I concur that as a woman in her 30s, I have less incentive to act like a “mean girl” than I did as a kid and it is sort of because I'm married. Though that marriage is not to another person, but to writing. While as an adolescent I resented some peers for their clear skin and others for their boyfriends, now I’m often too busy writing hard to care (though I do find myself envying a beautiful sentence here, an attractive clip there). While The Guardian was one of the rare publications to criticize the Times for suggesting that women continue to fight over nothing more than girth and guys, I would go further to say that such superficial rivalries tend to give way to more professional (equally petty?) rivalries as we age. The same way they do with men. Or maybe that’s just me.
Lise Vesterlund, the University of Pittsburgh’s Andrew W. Mellon Professor of Economics, published a study in 2007 in the Quarterly Journal of Economics, which revealed that men and women at the same level do not compete at the same rate. Despite performing equally well on a given task, women were 45 percent less likely to compete than men (even if it afforded them a higher payoff). “Pretty much anywhere in the Western world when you run this study you get similar results,” Vesterlund told The Daily Beast. “The most able women don’t enter competitions as much as the most able men.”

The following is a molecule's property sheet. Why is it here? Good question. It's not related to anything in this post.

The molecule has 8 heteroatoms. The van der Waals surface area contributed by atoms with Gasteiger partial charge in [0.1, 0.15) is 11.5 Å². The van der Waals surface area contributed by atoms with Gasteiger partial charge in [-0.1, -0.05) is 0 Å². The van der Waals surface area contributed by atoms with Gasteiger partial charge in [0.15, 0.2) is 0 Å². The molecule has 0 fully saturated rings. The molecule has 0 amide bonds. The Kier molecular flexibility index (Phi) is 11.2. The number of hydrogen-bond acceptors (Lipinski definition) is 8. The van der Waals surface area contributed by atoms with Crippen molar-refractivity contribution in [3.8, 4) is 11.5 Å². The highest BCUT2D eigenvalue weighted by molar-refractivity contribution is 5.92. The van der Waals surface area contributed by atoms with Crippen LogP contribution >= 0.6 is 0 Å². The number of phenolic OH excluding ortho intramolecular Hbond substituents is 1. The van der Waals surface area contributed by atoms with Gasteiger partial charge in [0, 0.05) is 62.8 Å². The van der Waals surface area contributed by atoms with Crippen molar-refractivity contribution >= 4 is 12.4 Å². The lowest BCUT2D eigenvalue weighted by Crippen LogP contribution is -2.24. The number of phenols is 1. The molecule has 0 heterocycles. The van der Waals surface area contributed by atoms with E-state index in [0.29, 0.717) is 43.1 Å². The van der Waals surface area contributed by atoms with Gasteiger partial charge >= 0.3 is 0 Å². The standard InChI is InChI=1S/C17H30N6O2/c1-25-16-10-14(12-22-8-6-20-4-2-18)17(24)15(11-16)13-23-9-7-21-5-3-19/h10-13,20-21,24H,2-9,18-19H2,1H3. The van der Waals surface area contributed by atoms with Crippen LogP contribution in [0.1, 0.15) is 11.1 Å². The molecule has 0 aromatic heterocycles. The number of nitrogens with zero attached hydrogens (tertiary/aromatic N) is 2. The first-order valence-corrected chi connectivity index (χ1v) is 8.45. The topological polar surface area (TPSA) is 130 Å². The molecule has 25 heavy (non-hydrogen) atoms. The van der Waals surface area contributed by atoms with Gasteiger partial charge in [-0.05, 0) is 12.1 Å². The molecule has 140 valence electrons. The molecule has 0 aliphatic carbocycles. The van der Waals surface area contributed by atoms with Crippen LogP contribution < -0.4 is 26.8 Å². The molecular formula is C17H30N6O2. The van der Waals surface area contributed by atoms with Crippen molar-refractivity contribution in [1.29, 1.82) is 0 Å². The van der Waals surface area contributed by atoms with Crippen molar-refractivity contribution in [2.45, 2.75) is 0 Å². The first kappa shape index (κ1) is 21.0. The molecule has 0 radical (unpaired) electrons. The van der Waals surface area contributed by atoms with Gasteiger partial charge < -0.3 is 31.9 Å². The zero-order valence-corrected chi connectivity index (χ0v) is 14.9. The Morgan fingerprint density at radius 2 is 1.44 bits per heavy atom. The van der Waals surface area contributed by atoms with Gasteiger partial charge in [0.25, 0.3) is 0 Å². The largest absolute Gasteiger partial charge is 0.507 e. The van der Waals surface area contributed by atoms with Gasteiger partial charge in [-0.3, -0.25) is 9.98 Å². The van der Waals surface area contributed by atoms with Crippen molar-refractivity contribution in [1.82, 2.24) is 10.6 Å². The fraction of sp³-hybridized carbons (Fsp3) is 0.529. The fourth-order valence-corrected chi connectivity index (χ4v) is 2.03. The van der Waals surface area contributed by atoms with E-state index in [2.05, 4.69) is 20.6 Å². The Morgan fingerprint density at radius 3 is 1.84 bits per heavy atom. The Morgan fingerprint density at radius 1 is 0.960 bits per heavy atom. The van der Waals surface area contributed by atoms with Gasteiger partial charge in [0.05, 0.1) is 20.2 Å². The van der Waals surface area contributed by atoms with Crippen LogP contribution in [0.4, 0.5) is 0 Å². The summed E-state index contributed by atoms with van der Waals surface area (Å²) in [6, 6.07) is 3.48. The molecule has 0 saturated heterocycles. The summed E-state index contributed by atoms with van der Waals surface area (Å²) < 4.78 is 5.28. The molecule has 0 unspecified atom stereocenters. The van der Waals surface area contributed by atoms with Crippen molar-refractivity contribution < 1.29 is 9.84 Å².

I have noticed that my boyfriend enters more competitions than I do, but I always thought that was because I was disorganized. Vesterlund offered two other explanations for this disparity: men appear to enjoy “the thrill of being in competition” more and they also happen to be “substantially more over-confident” than women. “Women seem to be better calibrated than their male counterparts,” she concluded. So every time I compete with a male writer, that is simply an anomaly? Not quite. There is evidence that women become more competitive given the right circumstances.
A 2009 study conducted in the U.K. for Bonn’s Institute for the Study of Labor found that girls from single-sex schools—like me—were more competitive than girls from co-ed institutions. The authors theorized that in mixed schools girls were more likely to be pressured to maintain their prescribed gender roles. A study published by the Quarterly Journal of Economics in 2007, which was conducted in South Korea, found similar results.“It’s not that women don’t want to compete, it’s not that they can’t compete, it’s that they don’t want to do it against the men,” explained Vesterlund.